Along the way I have a few events planned - a few will help with motivation and add variety, but too many become overwhelming, expensive, and interfere with training. I'm signed up for PHUNT 25K, Eternal Winter, Frozen Heart, HATTrap PondLaurel Highlands 50KMontour, and Yeti. I'm set for all the events I plan to do through October of 2016! ;)

Since Frozen Heart falls on a short mileage weekend, I'll swap weeks. EF will be optional and will be a last minute decision; at this point I'm leaning against doing it. Maybe next year when I go a different direction and try a bunch of technical, difficult events. For C&O, I'll volunteer and pace since I have friends doing that one.

If Montour goes very poorly and I don't think I can do Yeti, then the fallback will be the Stone Mill 50 Mile run in Nov. However, by sticking to the plan and getting the training in, I want to make sure that doesn't happen!

week #weekMTWThFSSuTotal




eternal winter



72/15/2016410410836frozen heart









164/18/2016466221048trap pond







laurel highlands

















Monday, December 14, 2015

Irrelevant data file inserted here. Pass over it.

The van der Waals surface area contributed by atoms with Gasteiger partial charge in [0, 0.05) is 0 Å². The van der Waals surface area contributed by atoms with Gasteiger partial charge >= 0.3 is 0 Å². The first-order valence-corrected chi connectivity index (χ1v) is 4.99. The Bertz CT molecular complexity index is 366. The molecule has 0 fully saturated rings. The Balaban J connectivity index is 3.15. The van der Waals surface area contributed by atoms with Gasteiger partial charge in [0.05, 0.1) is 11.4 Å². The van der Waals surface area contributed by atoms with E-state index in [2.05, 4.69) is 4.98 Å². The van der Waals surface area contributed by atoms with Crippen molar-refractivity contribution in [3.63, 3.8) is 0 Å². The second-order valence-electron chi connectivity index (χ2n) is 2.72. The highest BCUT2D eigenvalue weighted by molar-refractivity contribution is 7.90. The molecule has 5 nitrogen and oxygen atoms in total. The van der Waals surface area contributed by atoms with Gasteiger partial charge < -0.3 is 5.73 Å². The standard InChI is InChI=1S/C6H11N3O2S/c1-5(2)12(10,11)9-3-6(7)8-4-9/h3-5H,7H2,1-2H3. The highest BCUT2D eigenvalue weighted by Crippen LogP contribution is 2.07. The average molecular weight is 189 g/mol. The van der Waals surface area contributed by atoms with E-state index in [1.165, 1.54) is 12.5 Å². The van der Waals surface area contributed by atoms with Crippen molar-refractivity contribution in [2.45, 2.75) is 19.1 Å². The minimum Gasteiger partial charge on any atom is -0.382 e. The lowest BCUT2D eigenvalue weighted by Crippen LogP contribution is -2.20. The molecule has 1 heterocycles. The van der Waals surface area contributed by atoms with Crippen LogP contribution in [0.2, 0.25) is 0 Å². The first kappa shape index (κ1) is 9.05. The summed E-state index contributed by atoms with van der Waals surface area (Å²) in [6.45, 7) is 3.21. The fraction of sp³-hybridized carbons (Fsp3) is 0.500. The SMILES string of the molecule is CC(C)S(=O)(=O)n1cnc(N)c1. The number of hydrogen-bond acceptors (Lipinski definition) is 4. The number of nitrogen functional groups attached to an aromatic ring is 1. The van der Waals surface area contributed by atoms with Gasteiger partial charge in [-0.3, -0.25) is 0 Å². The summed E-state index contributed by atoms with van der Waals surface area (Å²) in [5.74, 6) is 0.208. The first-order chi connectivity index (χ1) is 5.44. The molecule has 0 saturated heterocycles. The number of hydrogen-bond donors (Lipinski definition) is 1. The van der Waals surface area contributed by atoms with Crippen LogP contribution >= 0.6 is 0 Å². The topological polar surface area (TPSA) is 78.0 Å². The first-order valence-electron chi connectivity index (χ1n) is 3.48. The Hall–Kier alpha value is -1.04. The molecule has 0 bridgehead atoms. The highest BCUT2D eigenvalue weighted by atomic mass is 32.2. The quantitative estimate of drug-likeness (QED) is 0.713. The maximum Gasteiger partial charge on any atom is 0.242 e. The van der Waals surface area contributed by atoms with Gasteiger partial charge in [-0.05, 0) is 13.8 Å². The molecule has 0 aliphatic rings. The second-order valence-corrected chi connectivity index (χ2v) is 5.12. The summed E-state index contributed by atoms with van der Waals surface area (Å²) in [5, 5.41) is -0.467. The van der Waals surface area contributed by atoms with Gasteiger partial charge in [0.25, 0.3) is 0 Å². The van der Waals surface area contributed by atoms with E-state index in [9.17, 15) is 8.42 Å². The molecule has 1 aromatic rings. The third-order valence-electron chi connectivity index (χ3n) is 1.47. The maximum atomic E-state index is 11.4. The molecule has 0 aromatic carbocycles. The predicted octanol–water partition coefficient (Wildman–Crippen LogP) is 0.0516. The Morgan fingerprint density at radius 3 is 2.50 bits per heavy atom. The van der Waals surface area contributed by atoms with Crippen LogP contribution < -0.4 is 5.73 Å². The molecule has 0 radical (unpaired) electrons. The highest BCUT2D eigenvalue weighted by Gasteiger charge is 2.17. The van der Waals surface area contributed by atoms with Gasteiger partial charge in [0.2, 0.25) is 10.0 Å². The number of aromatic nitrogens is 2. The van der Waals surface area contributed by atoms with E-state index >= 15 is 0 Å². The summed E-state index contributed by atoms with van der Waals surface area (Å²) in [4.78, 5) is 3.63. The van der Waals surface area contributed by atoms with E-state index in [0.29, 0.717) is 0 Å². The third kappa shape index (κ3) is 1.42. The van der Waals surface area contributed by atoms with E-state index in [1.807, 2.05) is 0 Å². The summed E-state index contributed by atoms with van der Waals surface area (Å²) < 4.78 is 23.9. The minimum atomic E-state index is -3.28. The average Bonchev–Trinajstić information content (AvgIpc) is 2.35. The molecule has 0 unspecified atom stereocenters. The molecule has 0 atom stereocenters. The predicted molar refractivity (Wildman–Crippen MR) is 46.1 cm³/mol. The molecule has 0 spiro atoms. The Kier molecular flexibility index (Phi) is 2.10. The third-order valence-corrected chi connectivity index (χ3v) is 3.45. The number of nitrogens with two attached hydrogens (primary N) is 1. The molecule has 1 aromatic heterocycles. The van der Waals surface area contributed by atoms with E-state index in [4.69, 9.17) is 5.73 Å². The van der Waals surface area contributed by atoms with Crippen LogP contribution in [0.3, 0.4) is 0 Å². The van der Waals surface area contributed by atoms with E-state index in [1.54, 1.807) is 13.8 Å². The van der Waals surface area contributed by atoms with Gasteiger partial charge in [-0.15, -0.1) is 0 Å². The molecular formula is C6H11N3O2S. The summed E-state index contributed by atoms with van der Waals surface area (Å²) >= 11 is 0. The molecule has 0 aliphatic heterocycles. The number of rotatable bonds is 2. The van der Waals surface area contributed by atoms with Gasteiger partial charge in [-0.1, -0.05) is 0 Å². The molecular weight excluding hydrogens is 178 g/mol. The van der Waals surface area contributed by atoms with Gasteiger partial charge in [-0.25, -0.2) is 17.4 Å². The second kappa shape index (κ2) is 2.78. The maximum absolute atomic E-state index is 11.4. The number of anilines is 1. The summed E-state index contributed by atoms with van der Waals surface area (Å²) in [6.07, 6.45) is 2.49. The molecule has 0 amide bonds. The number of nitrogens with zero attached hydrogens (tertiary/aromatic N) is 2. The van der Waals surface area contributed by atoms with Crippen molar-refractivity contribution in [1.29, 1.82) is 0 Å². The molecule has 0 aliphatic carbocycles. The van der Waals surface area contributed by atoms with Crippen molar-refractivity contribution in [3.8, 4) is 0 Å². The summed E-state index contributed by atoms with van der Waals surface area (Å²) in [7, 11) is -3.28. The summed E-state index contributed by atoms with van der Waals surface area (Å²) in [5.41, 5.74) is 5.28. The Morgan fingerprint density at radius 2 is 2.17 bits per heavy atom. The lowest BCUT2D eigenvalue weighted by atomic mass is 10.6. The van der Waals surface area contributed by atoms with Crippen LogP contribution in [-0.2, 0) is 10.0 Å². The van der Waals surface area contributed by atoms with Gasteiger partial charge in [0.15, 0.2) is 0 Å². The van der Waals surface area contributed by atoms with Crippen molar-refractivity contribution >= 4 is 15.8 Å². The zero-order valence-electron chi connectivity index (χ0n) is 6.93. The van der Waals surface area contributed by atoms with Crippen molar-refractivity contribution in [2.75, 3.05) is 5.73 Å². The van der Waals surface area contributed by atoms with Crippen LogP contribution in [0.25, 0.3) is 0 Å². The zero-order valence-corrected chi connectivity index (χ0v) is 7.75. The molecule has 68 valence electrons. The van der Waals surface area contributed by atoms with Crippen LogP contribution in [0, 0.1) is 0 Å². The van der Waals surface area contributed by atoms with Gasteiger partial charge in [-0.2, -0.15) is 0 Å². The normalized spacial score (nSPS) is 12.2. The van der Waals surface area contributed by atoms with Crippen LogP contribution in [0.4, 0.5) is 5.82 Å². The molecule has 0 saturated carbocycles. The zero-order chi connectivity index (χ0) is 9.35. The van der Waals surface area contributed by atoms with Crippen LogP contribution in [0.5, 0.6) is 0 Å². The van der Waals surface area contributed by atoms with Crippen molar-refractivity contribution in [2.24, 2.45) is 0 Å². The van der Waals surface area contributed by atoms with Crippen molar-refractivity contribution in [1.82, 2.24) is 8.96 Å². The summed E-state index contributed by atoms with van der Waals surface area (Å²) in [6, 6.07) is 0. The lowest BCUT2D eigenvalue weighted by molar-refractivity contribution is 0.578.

2016 Yeti

I did something crazy and signed up for a 100 mile run - the Yeti 100 Mile Endurance Run.

It came down to choosing between the C&O Canal 100 or Yeti. Both have pros and cons, but Yeti's hugest advantage is the simple fact that it is Sep 30, 2016, 39 weeks into the year, while C&O is Apr 30, 2016, 17 weeks into the year. Given that I'm really going to start training the first full week of Jan, there is no way I would be able to prepare for C&O with 17 week to do it.

I'll follow up with the training plan I put together. For now, a collection of websites so I don't have to search all over to find them again.

Inspirational Articles

Saturday, February 07, 2015

Mid Maryland 50K

A nice local winter event is the Mid Maryland 50K. It is entirely within Rockburn Branch park, and consists of 5 loops, 10K each. The race has a solo ultra division, and a relay division which allows a team of 2 to 5 runners.